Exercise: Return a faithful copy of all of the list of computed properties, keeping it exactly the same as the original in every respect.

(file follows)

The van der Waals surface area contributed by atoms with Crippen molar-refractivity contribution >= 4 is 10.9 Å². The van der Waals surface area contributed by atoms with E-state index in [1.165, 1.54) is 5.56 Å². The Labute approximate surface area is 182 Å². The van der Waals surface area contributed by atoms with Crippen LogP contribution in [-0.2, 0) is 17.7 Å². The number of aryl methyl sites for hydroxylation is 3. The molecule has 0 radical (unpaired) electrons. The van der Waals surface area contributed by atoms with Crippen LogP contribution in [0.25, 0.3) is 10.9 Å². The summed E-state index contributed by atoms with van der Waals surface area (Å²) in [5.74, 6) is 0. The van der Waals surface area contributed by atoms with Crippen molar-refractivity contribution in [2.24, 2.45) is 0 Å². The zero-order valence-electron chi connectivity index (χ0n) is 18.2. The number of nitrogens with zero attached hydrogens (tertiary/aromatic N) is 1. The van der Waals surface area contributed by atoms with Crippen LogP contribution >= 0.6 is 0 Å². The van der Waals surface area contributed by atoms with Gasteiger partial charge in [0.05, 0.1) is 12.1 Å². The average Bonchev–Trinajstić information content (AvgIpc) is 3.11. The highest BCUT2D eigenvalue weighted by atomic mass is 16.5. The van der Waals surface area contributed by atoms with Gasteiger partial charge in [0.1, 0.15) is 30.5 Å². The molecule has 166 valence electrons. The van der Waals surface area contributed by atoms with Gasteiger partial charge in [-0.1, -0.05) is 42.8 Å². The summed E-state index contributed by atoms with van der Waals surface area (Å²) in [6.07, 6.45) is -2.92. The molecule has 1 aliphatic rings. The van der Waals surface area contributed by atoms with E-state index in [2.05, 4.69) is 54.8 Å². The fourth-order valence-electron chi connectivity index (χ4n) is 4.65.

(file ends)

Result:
The van der Waals surface area contributed by atoms with Crippen molar-refractivity contribution >= 4 is 10.9 Å². The van der Waals surface area contributed by atoms with E-state index in [1.165, 1.54) is 5.56 Å². The Labute approximate surface area is 182 Å². The van der Waals surface area contributed by atoms with Crippen LogP contribution in [-0.2, 0) is 17.7 Å². The number of aryl methyl sites for hydroxylation is 3. The molecule has 0 radical (unpaired) electrons. The van der Waals surface area contributed by atoms with Crippen LogP contribution in [0.25, 0.3) is 10.9 Å². The summed E-state index contributed by atoms with van der Waals surface area (Å²) in [5.74, 6) is 0. The van der Waals surface area contributed by atoms with Crippen molar-refractivity contribution in [2.24, 2.45) is 0 Å². The zero-order valence-electron chi connectivity index (χ0n) is 18.2. The number of nitrogens with zero attached hydrogens (tertiary/aromatic N) is 1. The van der Waals surface area contributed by atoms with Crippen LogP contribution >= 0.6 is 0 Å². The van der Waals surface area contributed by atoms with Gasteiger partial charge in [0.05, 0.1) is 12.1 Å². The average Bonchev–Trinajstić information content (AvgIpc) is 3.11. The highest BCUT2D eigenvalue weighted by atomic mass is 16.5. The van der Waals surface area contributed by atoms with Gasteiger partial charge in [0.1, 0.15) is 30.5 Å². The molecule has 166 valence electrons. The van der Waals surface area contributed by atoms with Gasteiger partial charge in [-0.1, -0.05) is 42.8 Å². The summed E-state index contributed by atoms with van der Waals surface area (Å²) in [6.07, 6.45) is -2.92. The molecule has 1 aliphatic rings. The van der Waals surface area contributed by atoms with E-state index in [2.05, 4.69) is 54.8 Å². The fourth-order valence-electron chi connectivity index (χ4n) is 4.65.